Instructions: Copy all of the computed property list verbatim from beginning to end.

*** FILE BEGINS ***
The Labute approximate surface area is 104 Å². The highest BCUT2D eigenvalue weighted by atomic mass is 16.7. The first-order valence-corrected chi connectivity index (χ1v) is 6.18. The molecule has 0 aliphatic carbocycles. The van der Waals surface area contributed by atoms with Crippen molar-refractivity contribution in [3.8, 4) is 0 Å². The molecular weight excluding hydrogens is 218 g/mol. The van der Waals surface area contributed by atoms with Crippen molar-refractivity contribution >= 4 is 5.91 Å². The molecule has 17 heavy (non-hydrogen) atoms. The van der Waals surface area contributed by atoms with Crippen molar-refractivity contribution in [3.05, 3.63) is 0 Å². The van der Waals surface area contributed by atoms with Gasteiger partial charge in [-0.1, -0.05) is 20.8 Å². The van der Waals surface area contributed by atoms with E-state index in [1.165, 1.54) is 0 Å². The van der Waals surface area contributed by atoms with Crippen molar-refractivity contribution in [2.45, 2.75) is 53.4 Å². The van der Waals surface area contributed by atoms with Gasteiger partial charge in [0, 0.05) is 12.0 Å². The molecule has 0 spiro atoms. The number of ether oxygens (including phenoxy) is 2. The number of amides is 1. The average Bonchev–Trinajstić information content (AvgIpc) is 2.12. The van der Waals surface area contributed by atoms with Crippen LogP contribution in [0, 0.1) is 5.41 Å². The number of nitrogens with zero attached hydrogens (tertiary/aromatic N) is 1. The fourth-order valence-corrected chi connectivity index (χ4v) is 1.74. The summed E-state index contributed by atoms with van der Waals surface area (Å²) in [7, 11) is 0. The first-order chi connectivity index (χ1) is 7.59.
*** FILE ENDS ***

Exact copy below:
The Labute approximate surface area is 104 Å². The highest BCUT2D eigenvalue weighted by atomic mass is 16.7. The first-order valence-corrected chi connectivity index (χ1v) is 6.18. The molecule has 0 aliphatic carbocycles. The van der Waals surface area contributed by atoms with Crippen molar-refractivity contribution in [3.8, 4) is 0 Å². The molecular weight excluding hydrogens is 218 g/mol. The van der Waals surface area contributed by atoms with Crippen molar-refractivity contribution >= 4 is 5.91 Å². The molecule has 17 heavy (non-hydrogen) atoms. The van der Waals surface area contributed by atoms with Crippen molar-refractivity contribution in [3.05, 3.63) is 0 Å². The van der Waals surface area contributed by atoms with Gasteiger partial charge in [-0.1, -0.05) is 20.8 Å². The van der Waals surface area contributed by atoms with E-state index in [1.165, 1.54) is 0 Å². The van der Waals surface area contributed by atoms with Crippen molar-refractivity contribution in [2.45, 2.75) is 53.4 Å². The van der Waals surface area contributed by atoms with Gasteiger partial charge in [0, 0.05) is 12.0 Å². The molecule has 0 spiro atoms. The number of ether oxygens (including phenoxy) is 2. The number of amides is 1. The average Bonchev–Trinajstić information content (AvgIpc) is 2.12. The van der Waals surface area contributed by atoms with Crippen LogP contribution in [0, 0.1) is 5.41 Å². The number of nitrogens with zero attached hydrogens (tertiary/aromatic N) is 1. The fourth-order valence-corrected chi connectivity index (χ4v) is 1.74. The summed E-state index contributed by atoms with van der Waals surface area (Å²) in [7, 11) is 0. The first-order chi connectivity index (χ1) is 7.59.